Letter from the Executive Director, May 2020

After all that college students, their families, institutional leaders, faculty, and particularly staff and student affairs professionals have been through the last two months, I must begin this letter with an overwhelming extension of gratitude and empathy. You have supported students and colleagues through uncharted experiences, while living with tremendous uncertainty in your own personal and professional life. I have never been prouder of the student affairs and higher education community. Thank you for all that you have already given of yourself during this strange and challenging time in the history of our world and work. I am grateful for each and every one of you.

You can imagine that I am regularly asked to make predictions about college and university reopenings for the fall 2020 semester/quarter. What I feel confident is sharing is that institutional decisions will not be one-size-fits-all, unlike the mass decisions to close campuses in March 2020 when the pandemic began to spread in the United States. If you are exhausted from hearing the word “unprecedented” to describe the last two months, prepare yourself to also grow weary of our field’s use of “hybrid” for the coming academic terms.

In truth, student affairs divisions have been preparing for this workplace crisis for the past ten years – the pandemic forced us to act. There has long been discussion about programs, services, and supports that are important to conduct in person, or face-to-face, versus those that could be moved into virtual environments. The push-and-pull for student affairs has been about how we continue to live out the values we place on humanity, justice, and personal development in our work if we begin to minimize interpersonal contact. My shift from working in a campus student affairs division to the association world has allowed me to learn that different forms of interpersonal contact does not necessarily mean harm or reduction to relationships. And it is the centering of relationships, my friends and colleagues, that must remain core in how we design, implement, and evaluate remote or virtual forms of contact that allow for relationships to continue to flourish. In the world of association management, everything we do (except for member conferences and events) is entirely virtual including our weekly staff meetings, one-on-ones, and other methods for communications and relationship cultivation. I feel just as close and connected to my colleagues in the association management world than I did working in a campus environment, so I want to encourage you that it is possible to maintain and care for relationships even in circumstances where contact may be different.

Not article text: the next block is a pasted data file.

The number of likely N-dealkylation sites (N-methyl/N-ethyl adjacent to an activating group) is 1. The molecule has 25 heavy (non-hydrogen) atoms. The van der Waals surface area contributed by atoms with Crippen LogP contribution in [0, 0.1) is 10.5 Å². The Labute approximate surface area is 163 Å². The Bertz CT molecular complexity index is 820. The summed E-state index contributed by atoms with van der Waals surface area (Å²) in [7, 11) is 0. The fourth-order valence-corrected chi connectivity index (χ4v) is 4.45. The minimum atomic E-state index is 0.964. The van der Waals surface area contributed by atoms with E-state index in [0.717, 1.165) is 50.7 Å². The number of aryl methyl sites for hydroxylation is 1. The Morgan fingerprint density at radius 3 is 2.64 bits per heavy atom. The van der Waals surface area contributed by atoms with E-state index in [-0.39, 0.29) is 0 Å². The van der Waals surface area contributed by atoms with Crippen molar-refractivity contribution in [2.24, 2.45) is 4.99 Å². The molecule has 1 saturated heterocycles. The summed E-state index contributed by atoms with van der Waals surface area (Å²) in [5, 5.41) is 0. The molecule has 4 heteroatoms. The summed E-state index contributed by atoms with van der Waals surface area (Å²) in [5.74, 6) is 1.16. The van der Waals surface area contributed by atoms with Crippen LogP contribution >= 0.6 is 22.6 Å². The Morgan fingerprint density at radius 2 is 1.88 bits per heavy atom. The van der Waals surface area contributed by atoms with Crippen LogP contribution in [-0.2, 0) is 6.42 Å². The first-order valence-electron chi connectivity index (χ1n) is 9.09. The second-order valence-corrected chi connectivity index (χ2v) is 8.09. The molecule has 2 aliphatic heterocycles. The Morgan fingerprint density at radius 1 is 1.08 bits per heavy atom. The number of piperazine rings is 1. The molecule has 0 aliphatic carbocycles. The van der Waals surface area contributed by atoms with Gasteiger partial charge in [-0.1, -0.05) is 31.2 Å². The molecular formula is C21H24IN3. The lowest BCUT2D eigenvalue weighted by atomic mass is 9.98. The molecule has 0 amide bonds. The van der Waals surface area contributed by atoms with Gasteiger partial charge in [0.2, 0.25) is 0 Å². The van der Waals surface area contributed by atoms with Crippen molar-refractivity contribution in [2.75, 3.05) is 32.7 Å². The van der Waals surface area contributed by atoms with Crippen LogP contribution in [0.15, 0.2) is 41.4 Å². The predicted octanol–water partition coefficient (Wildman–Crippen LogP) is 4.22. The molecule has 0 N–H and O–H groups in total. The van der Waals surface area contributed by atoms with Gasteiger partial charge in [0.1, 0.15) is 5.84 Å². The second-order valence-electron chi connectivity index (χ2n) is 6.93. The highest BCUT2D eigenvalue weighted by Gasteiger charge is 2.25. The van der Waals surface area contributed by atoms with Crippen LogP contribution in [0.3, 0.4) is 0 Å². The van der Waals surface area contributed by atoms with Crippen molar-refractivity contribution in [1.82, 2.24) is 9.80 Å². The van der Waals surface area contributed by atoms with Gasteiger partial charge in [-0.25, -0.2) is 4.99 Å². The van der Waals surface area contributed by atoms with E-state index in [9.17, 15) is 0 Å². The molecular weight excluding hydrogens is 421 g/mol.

The question remains for our institutions, however, on whether to go fully remote with courses, to implement a hybrid experience with in-person and virtual components, or to reopen the physical campus environment with modifications that account for physical distancing. On a panel I joined in March 2020 at the start of the pandemic, I shared my perspective that how institutions deal with these decisions will determine how they are transformed by the COVID-19 pandemic. It is not my intent to oversimplify the complexity of these decisions, but I offer the following questions as themes of conversations that should be occurring with institutional decision-makers about how campuses will be changed in the future: